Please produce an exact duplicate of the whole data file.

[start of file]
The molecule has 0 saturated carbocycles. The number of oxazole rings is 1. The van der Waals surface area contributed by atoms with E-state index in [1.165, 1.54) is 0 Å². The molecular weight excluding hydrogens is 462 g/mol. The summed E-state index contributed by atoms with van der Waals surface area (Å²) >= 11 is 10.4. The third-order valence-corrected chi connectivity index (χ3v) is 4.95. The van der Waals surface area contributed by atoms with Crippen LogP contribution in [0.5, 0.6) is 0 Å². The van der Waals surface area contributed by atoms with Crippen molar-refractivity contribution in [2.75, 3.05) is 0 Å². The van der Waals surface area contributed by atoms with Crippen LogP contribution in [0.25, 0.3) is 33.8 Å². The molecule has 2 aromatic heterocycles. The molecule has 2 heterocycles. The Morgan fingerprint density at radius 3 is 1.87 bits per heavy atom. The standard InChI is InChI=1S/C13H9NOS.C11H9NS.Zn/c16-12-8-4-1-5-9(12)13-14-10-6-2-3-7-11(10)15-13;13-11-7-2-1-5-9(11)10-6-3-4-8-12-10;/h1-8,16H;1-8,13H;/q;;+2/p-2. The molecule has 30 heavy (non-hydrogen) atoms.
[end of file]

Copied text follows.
The molecule has 0 saturated carbocycles. The number of oxazole rings is 1. The van der Waals surface area contributed by atoms with E-state index in [1.165, 1.54) is 0 Å². The molecular weight excluding hydrogens is 462 g/mol. The summed E-state index contributed by atoms with van der Waals surface area (Å²) >= 11 is 10.4. The third-order valence-corrected chi connectivity index (χ3v) is 4.95. The van der Waals surface area contributed by atoms with Crippen LogP contribution in [0.5, 0.6) is 0 Å². The van der Waals surface area contributed by atoms with Crippen molar-refractivity contribution in [2.75, 3.05) is 0 Å². The van der Waals surface area contributed by atoms with Crippen LogP contribution in [0.25, 0.3) is 33.8 Å². The molecule has 2 aromatic heterocycles. The molecule has 2 heterocycles. The Morgan fingerprint density at radius 3 is 1.87 bits per heavy atom. The standard InChI is InChI=1S/C13H9NOS.C11H9NS.Zn/c16-12-8-4-1-5-9(12)13-14-10-6-2-3-7-11(10)15-13;13-11-7-2-1-5-9(11)10-6-3-4-8-12-10;/h1-8,16H;1-8,13H;/q;;+2/p-2. The molecule has 30 heavy (non-hydrogen) atoms.